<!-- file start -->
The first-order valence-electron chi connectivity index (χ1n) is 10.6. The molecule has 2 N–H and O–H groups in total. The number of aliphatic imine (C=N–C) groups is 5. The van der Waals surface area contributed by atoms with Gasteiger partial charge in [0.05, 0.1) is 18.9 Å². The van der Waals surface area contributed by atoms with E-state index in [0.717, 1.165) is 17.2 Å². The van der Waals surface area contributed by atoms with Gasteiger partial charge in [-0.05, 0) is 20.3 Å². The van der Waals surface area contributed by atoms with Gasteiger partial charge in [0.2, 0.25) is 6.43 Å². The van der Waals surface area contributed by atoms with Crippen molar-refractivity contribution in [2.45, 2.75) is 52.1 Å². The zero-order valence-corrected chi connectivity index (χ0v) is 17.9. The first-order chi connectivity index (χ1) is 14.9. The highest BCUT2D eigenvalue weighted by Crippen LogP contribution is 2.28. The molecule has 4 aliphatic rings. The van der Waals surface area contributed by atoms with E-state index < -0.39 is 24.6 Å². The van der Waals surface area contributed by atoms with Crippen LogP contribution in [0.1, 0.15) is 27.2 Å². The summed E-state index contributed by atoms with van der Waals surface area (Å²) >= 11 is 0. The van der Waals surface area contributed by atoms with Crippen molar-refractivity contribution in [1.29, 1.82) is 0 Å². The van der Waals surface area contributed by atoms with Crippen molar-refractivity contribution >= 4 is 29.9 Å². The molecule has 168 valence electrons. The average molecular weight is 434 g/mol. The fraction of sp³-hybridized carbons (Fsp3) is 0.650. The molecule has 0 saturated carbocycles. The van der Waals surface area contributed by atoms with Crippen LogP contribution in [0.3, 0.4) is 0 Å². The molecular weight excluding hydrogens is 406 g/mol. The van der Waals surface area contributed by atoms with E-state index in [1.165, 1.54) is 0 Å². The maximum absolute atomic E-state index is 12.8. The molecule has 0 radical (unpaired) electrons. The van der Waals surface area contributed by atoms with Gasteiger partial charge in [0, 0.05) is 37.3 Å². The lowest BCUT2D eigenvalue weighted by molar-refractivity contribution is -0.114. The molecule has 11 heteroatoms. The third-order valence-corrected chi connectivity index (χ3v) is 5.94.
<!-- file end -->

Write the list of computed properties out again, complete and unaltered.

The first-order valence-electron chi connectivity index (χ1n) is 10.6. The molecule has 2 N–H and O–H groups in total. The number of aliphatic imine (C=N–C) groups is 5. The van der Waals surface area contributed by atoms with Gasteiger partial charge in [0.05, 0.1) is 18.9 Å². The van der Waals surface area contributed by atoms with E-state index in [0.717, 1.165) is 17.2 Å². The van der Waals surface area contributed by atoms with Gasteiger partial charge in [-0.05, 0) is 20.3 Å². The van der Waals surface area contributed by atoms with Gasteiger partial charge in [0.2, 0.25) is 6.43 Å². The van der Waals surface area contributed by atoms with Crippen molar-refractivity contribution in [2.45, 2.75) is 52.1 Å². The zero-order valence-corrected chi connectivity index (χ0v) is 17.9. The first-order chi connectivity index (χ1) is 14.9. The highest BCUT2D eigenvalue weighted by Crippen LogP contribution is 2.28. The molecule has 4 aliphatic rings. The van der Waals surface area contributed by atoms with E-state index < -0.39 is 24.6 Å². The van der Waals surface area contributed by atoms with Crippen LogP contribution in [0.1, 0.15) is 27.2 Å². The summed E-state index contributed by atoms with van der Waals surface area (Å²) >= 11 is 0. The van der Waals surface area contributed by atoms with Crippen molar-refractivity contribution in [1.29, 1.82) is 0 Å². The van der Waals surface area contributed by atoms with Crippen molar-refractivity contribution >= 4 is 29.9 Å². The molecule has 168 valence electrons. The average molecular weight is 434 g/mol. The fraction of sp³-hybridized carbons (Fsp3) is 0.650. The molecule has 0 saturated carbocycles. The van der Waals surface area contributed by atoms with Crippen LogP contribution in [0.3, 0.4) is 0 Å². The molecular weight excluding hydrogens is 406 g/mol. The van der Waals surface area contributed by atoms with E-state index in [1.165, 1.54) is 0 Å². The maximum absolute atomic E-state index is 12.8. The molecule has 0 radical (unpaired) electrons. The van der Waals surface area contributed by atoms with Gasteiger partial charge in [0, 0.05) is 37.3 Å². The lowest BCUT2D eigenvalue weighted by molar-refractivity contribution is -0.114. The molecule has 11 heteroatoms. The third-order valence-corrected chi connectivity index (χ3v) is 5.94.